the key is “remain”

i am currently teaching through the gospel of john in a series entitled, “the word became flesh.”  it’s been a long journey, but we have finally arrived at john 15–in my mind, one of the most significant passages in scripture.  we had a stimulating conversation on the subject during our “q & a” on sunday morning, and again on sunday evening in our small groups.

jon tyson, pastor of trinity grace church in new york city, explains it beautifully (as part of his “q ideas” series, gabe lyons interviewed tyson on the subject).  consider what tyson says (and he says it in a cool aussie accent) about john 15…

I think the fundamental job of a believer is abiding in Christ.

If you have a look at Jesus teaching in John 15, every outcome that we hope happens in culture–all the fruit that we’re seeking, all the answers to prayer, all of the impact, all of the love for one another as brother and sister–flows out of the idea of remaining in Jesus’ love.  And so the primary task of the Christian is not to bear fruit or not to bear cultural fruit, the primary task is to remain in Jesus’ love.

Now what’s interesting about that verse, is that most of us have grown up in a paradigm in which Christianity is basically about our love for God, rather than His love for us.  And if we remain in how we feel about God, we know that we’re fickle, we know we get tempted, we know we sin, we know we fall away–we struggle with these things, so we feel poorly about our love for God.

But Jesus doesn’t ask us to remain in how we feel about Him, but about how He feels about us.

what a liberating perspective!  conversely, i fielded a question in our small group that i thought i would submit to you, my reflective readers. an older gentleman made this statement (and i paraphrase):

“not long after i got saved, my pastor told me in order to “remain” i had to be careful about the clothes i wore and how i cut my hair.  since then, i’ve had pastors tell me  that “remain” was about 1.) being faithful to serve in the church, 2.) getting others into the kingdom, 3.) how quickly and easily i could be lost (thrown away/withered/burned, and 4.) the power in my words to get what i want from god.  now you’re telling me that “remain” is actually doing nothing–simply resting in god’s love for me.  who’s right?  every one of my pastors were godly men who preached the word as faithfully as they knew how.  please explain to me why this message has changed so much.”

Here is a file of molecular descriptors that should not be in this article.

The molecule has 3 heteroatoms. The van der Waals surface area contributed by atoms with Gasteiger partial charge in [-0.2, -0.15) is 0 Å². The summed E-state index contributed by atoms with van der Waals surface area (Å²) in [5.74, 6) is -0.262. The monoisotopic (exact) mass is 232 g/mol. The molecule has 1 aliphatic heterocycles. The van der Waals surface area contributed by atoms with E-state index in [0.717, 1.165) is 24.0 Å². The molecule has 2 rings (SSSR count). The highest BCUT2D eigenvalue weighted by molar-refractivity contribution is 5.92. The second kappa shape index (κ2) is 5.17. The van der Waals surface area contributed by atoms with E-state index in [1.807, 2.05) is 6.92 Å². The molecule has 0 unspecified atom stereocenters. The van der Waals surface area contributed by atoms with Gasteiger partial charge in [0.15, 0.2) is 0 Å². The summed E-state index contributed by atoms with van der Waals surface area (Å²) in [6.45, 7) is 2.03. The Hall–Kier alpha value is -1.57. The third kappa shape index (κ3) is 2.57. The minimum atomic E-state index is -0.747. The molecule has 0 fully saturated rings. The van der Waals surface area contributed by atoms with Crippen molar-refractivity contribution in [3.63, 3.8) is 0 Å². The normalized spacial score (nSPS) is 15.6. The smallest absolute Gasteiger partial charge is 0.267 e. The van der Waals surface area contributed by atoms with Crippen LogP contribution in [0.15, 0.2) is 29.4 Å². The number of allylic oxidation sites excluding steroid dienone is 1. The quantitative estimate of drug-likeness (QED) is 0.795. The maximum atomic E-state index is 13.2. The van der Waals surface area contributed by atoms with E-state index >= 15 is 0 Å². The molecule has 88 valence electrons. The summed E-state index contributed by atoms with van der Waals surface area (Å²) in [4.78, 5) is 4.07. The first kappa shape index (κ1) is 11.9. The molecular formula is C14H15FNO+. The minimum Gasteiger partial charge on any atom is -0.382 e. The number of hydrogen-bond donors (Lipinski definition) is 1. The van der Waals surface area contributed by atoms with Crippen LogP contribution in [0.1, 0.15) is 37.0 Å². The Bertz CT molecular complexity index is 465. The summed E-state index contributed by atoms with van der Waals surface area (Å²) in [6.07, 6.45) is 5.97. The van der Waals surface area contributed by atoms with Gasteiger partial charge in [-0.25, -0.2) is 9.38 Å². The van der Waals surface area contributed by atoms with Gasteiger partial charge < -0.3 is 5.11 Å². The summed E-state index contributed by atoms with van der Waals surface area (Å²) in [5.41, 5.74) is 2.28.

so c’mon, cunning counselors, answer the man.

 

 

 

Advertisements

5 thoughts on “the key is “remain”

  1. IMHO I think the previous answers were given with a legalistic agenda in mind. One sure way of making sure a person “remains” is to put some type of outward sign on it. I will fall in line with tyson because I don’t believe it has anything to do with manifesting works or anything else for that matter. A lot of lies are preached on Sunday morning and “doing” is one of them.

  2. Jesus has been teaching me about this same thing, even though i wasn’t there on Sunday. He’s been teaching me it for a while. It’s cool to be on the same page.

  3. The hardest part for me is always remembering that from my perspective it is not suppose to be all about me. While at the same time from God’s position it is all about me.

  4. I wouldn’t go so far as to say that preaching “doing” constitutes as a lie, unless it means that by doing we somehow garner some sort of extra favor with God. It may seem basic, but the best way for me to wrap my simple mind around the concept is to compare it to the love of my own father. I do not have to earn that love. I know that love. He has spent a lifetime communicating that love to me. I “know” that his love is constant and it provides me a great deal of security in my life.

  5. If doing is so out of it for our modern day preachers, then why are our works important enough for God to judge at the final judgement??

    Works is not salvation, but teaching a sit on your but free salvation is like spiritual wellfare.

Leave a Reply

Fill in your details below or click an icon to log in:

WordPress.com Logo

You are commenting using your WordPress.com account. Log Out / Change )

Twitter picture

You are commenting using your Twitter account. Log Out / Change )

Facebook photo

You are commenting using your Facebook account. Log Out / Change )

Google+ photo

You are commenting using your Google+ account. Log Out / Change )

Connecting to %s